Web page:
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Noisy toys can damage childrens’ hearing

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Researchers from UC Irvine’s Department of Otolaryngology measured the noise levels of two dozen popular toys in stores and purchased the 10 loudest for precise gauging in a soundproof booth at UC Irvine Medical Center. They found that all exceeded 90 decibels and several reached 100 or more, equivalent to the noise of a chain saw, subway train or power mower.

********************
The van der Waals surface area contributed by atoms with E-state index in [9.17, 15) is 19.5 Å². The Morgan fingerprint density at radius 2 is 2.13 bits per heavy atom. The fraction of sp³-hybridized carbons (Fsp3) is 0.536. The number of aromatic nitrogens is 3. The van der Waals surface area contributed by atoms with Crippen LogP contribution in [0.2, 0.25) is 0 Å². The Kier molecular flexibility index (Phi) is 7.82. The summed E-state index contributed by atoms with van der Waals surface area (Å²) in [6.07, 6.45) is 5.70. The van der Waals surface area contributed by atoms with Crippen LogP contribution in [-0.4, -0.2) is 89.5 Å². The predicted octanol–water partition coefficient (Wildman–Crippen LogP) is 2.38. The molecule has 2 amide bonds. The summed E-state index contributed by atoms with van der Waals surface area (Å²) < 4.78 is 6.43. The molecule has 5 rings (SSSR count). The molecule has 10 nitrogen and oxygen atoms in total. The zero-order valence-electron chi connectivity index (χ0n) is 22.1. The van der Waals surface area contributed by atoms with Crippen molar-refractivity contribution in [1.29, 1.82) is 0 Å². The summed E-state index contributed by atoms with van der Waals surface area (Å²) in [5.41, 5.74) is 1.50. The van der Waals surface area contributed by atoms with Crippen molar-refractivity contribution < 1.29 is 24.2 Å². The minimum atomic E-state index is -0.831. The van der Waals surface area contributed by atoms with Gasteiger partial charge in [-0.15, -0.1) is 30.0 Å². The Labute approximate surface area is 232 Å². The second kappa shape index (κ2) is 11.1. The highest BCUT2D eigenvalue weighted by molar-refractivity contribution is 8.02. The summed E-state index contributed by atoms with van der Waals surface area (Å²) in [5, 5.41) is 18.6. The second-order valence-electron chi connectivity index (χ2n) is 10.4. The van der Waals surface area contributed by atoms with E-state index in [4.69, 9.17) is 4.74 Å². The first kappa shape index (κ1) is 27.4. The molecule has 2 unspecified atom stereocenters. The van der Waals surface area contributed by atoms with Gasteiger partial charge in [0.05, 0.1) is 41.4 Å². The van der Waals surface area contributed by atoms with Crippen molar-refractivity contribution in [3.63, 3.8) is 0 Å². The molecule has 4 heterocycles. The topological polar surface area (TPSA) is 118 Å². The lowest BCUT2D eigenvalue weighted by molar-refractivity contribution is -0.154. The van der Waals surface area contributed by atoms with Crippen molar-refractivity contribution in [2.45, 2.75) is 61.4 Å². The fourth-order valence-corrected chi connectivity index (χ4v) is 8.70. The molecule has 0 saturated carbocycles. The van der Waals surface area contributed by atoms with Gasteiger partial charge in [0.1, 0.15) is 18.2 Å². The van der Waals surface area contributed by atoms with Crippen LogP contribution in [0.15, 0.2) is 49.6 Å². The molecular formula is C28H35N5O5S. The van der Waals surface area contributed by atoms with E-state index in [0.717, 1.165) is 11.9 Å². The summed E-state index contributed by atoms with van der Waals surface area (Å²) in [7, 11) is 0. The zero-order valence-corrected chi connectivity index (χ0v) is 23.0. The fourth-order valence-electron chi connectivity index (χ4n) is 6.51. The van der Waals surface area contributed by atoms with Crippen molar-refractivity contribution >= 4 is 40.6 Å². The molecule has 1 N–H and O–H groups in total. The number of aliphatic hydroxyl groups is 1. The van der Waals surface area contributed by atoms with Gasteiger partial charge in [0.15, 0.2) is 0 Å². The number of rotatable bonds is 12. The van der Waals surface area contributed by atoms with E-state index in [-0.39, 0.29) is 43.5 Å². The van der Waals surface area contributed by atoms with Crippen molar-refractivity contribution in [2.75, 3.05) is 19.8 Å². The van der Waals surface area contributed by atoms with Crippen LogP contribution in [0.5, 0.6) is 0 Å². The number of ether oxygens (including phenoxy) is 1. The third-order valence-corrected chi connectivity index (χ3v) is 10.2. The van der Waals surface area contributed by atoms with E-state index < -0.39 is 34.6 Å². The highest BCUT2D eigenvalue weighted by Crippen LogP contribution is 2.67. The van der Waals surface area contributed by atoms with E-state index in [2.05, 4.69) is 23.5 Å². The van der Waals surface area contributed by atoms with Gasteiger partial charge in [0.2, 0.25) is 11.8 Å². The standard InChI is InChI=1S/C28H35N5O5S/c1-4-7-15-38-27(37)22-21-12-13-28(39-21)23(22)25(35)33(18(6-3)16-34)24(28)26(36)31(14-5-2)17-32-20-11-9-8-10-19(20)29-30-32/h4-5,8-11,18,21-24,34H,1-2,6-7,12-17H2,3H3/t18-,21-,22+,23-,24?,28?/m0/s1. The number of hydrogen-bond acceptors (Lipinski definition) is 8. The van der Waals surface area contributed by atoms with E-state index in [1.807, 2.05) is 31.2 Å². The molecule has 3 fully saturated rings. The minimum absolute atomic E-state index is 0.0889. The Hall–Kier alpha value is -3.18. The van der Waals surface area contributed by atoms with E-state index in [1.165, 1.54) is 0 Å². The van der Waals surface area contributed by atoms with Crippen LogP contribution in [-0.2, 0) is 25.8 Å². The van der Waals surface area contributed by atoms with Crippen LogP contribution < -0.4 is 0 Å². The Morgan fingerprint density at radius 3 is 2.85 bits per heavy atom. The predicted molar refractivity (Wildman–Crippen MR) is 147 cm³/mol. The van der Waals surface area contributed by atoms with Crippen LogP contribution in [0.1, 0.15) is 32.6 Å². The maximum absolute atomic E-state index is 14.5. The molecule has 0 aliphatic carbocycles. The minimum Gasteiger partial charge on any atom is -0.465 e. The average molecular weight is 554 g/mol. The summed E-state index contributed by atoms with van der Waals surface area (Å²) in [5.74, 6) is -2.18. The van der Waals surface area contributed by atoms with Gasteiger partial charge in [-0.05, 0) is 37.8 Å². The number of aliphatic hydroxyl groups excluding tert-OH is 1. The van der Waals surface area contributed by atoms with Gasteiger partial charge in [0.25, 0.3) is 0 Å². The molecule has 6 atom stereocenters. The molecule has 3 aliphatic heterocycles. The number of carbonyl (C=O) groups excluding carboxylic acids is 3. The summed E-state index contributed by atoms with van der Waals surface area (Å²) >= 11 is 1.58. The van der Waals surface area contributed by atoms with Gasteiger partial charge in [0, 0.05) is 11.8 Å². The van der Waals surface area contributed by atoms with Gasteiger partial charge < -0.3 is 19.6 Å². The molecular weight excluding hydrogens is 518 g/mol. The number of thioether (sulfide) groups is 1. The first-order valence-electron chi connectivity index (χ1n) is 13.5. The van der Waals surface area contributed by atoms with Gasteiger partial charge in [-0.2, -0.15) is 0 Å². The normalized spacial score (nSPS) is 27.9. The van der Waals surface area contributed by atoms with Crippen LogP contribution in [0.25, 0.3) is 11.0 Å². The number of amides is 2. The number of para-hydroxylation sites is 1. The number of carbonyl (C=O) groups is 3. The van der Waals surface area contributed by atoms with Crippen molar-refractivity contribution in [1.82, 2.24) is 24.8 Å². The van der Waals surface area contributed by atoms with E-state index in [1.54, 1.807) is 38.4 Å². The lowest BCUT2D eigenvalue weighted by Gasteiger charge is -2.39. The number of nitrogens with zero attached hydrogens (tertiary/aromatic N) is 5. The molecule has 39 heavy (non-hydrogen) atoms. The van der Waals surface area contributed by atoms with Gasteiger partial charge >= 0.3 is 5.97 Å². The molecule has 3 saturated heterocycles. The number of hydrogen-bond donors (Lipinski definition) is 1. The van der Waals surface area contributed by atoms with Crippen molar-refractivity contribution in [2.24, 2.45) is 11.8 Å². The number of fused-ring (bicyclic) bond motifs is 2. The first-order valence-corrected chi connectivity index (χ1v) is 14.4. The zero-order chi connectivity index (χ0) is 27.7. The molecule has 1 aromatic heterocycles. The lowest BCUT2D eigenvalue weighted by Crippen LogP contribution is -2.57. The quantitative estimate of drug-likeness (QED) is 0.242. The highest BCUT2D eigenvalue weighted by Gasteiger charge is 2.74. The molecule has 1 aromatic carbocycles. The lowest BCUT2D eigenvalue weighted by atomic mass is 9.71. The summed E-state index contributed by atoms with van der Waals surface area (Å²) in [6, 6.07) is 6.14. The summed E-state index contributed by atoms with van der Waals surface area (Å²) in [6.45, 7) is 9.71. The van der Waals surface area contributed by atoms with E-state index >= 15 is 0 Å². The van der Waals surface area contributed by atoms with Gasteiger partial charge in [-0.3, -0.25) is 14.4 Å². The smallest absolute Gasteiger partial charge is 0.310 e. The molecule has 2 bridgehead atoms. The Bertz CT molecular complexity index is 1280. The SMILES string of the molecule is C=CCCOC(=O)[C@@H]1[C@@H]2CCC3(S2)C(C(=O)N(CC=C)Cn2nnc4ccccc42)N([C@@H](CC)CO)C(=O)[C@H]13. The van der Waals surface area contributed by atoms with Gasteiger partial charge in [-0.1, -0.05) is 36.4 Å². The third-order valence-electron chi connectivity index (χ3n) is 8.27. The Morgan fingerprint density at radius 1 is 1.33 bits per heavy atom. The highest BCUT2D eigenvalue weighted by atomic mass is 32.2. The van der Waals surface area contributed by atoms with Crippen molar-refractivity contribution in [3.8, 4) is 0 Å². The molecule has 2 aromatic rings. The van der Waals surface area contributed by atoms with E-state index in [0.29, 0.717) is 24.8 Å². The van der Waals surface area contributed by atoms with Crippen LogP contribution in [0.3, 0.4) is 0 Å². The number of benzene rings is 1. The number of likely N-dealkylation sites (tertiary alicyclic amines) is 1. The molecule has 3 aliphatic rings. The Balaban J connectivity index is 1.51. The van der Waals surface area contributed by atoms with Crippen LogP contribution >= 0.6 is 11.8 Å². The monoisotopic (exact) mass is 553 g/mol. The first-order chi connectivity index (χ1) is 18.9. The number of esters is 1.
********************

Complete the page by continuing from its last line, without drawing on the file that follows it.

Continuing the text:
“Generally, toys are safe if used properly,” said Dr. Hamid Djalilian, associate professor of otolaryngology and director of neurotology and skull base surgery. “We tested the sound levels at the speaker and again at 12 inches, which is about the length of a toddler’s arm.”
But problems can arise if a noisy toy is held too close to the ears, he said: “Children are very sensitive to loud and high-pitched sounds. Unfortunately, hearing loss from noise damage is permanent and not currently curable.”
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